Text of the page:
GlobalGiving’s Green projects focus significantly on addressing climate change in a sustainable manner, typically through:
To ensure additionality, the activities must not be required by regulation.
Potential projects are then scored based on a number of different factors. The first and most important of these factors is additionality, which describes how much a project reduces harmful emissions above and beyond what would be "business as usual" in that area. Here the project is scored using five tests for additionality:
For each of the five tests for additionality there is a guidance question which is ranked on a scale from 0-3. Each test for additionality is then weighted equally for the overall additionality score. Since additionality is the most important factor it is weighted most heavily in the overall scoring. There is no way for a project to score well overall without having an acceptable level of additionality. However, the total additionality score is weighted more heavily for projects that do well in this category. For those projects that have a lower but acceptable level of additionality, their additionality score is slightly de-emphasized in order to give them a chance to make up for it in the co-benefit categories.
Following the additionality scoring the projects are next scored on a series of four different co-benefits. This includes:
This measures how much a project supports the local economy while also being mindful of the ecology. For instance, these projects replace current economic activities with more sustainable alternatives. Or, they may increase efficiency of existing technology and spur investment in new technology.
This measures the number of other benefits the project creates beyond just emission reductions. These projects not only reduce emissions, they may offer direct/indirect health or safety benefits, reduce other pollutants, or reduce or avoid additional environmental impacts.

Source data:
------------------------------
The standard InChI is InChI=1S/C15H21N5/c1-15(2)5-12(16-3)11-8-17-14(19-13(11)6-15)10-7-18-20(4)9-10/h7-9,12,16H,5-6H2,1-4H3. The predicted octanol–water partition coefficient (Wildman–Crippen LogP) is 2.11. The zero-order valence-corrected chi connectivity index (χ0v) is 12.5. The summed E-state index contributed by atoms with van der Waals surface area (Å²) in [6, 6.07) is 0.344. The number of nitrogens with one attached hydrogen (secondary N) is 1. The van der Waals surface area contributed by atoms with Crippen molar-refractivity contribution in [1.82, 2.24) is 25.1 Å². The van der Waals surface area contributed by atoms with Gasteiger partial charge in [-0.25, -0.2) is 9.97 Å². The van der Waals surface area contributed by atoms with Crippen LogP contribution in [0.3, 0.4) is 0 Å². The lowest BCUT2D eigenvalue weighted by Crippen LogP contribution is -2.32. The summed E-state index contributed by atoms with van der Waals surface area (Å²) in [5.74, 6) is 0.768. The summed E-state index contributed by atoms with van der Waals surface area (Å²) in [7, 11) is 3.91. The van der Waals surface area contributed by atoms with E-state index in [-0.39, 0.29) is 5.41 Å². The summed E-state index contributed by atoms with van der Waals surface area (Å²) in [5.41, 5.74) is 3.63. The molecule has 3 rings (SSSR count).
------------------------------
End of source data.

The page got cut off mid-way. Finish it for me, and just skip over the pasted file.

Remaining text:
This measures the benefits to the community beyond emission reduction. While these projects are great for the environment, they may also offer educational opportunities, or increased independence and empowerment for community members.
Extent to which the project assists a community and its people to adapt to the ways climate change has affected their culture
Each of these co-benefits is weighted equally in the overall co-benefits score. For each co-benefit there are a variety of guidance questions that help to clarify a project’s value relative to each co-benefit. Each of these guidance questions are ranked on a scale from 0 to 2 and used to get the total score for each co-benefit. The total score for each co-benefit is then weighed equally to get a total co-benefit score. This score is combined with the total additionality score to give you the overall project score.
If the overall project score is at least 5 out of 10 then it is considered "green".